Friday, August 6, 2021

Q&A with Donald Cameron Clark, Jr.




Donald Cameron Clark, Jr. is the author of the new book Summary Judgment: A Lawyer's Memoir. An attorney, he also is a theatrical producer and owns the Chicago Magic Lounge.


Q: What inspired you to write Summary Judgment?


A: First, Summary Judgment is a fascinating story that offered the opportunity to teach valuable lessons. It illustrates the importance of defending the guilty by advocating for adherence to constitutional rights in criminal proceedings.


Ensuring that criminal proceedings are free of constitutional defect is as much a criminal defense attorney’s job as arguing about factual guilt or innocence. To deny anyone a robust defense—even someone who may be factually guilty—would be to put everyone’s liberty at risk.  As Martin Luther King Jr. said, “Injustice anywhere is a threat to justice everywhere.”


Second, the story calls for us to be equally committed to doing justice retrospectively as we are to doing it prospectively. Because death is different, not just in degree but in kind, from all other forms of punishment, post-conviction attorneys are necessary to ensure that the conviction and death sentence were properly imposed.


Post-conviction counsel help ensure that constitutional principles will be upheld not only in a given case, but in every case.


Finally, the story tells my grandchildren a bit about my legal career.


Q: Did you need to do additional research to write the book, or was it based primarily on your own memories and experience?


A: While representing a man sentenced to die is not something one forgets, I did supplement my memories with research, especially regarding the history of the death penalty in America and what happened to Tommy Hamilton, the judges, and the lawyers in the case after my involvement with them came to an end.

In doing this research, I was surprised to discover that my seven-times-great-grandfather, William Cheney, Jr., was among the first settlers to be executed in Colonial America.


Q: What do you think the book says about the application of the death penalty in the United States in recent decades, and what do you see looking forward?


A: The current system of capital punishment in America needs significant reform.


This is particularly true in Alabama. The American Bar Association has identified several areas in which that state falls short in its efforts to afford every capital defendant fair and accurate procedures.


These include inadequate indigent defense services at trial and on direct appeal; lack of defense counsel for state post-conviction proceedings; and capital juror confusion.


The Equal Justice Initiative has reported that at least 170 Alabama death sentences have been reversed by state or federal courts and resulted in exoneration, lesser conviction, or a reduced sentence.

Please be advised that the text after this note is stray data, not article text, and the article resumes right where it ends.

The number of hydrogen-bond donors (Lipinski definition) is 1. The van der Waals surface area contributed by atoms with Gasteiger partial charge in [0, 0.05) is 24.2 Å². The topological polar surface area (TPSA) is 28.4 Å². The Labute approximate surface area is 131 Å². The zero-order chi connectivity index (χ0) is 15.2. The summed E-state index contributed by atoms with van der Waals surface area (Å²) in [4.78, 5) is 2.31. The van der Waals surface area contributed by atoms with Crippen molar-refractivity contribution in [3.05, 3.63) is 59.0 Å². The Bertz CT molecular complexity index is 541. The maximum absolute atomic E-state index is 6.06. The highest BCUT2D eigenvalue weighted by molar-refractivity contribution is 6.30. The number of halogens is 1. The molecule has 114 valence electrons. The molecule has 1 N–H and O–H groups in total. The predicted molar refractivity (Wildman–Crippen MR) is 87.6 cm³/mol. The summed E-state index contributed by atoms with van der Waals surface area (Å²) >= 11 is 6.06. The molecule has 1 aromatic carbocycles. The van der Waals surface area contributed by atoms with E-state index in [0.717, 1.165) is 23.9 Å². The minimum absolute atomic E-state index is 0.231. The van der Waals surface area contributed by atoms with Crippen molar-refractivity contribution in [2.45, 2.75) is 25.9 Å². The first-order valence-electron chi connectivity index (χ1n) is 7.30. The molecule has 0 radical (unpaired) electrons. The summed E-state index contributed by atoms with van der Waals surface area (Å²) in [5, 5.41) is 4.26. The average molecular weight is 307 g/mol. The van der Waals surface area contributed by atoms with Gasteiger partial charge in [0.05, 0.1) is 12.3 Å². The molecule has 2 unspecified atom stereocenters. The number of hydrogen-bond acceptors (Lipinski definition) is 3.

Still, statistics from the Death Penalty Information Center indicate that the death penalty in America is dying.


In 1976 when the Supreme Court reinstated the death penalty, only 12 states did not provide for that punishment. Today, 23 states have abolished the death penalty, and three others have a formal moratorium on executions.


Joe Biden is the first president in U.S. history to have openly campaigned on abolishing the death penalty and won. And legislation is pending before Congress to abolish the federal death penalty.


Ultimately, I believe the death penalty should be abolished legislatively or, because of an evolved standard of decency, be declared unconstitutional.


Utilitarian justifications, such as incapacitation or deterrence, are either unsubstantiated or may be achieved through incarceration. And the retributive extinction of a human life cannot, in my view, be morally justified.


Q: What do you hope readers take away from the book?


A: Defending the guilty is an important aspect of justice work. The conviction of innocents is not the only possible flaw in a criminal justice system.


To defend against the death penalty is not to be dismissive of crime. It is not to be callous toward victims. Tommy Hamilton was not innocent, but he was unconstitutionally found guilty and sentenced to death.


Q: What are you working on now?


A: I am re-opening the Chicago Magic Lounge, a nightlife venue that is top rated on TripAdvisor and one of “Chicago’s Best,” according to Chicago Magazine.


I am also producing a new play, When Harry Met Rehab, a comedy that takes sobriety seriously, which will have its world premiere in Chicago in December.


--Interview with Deborah Kalb

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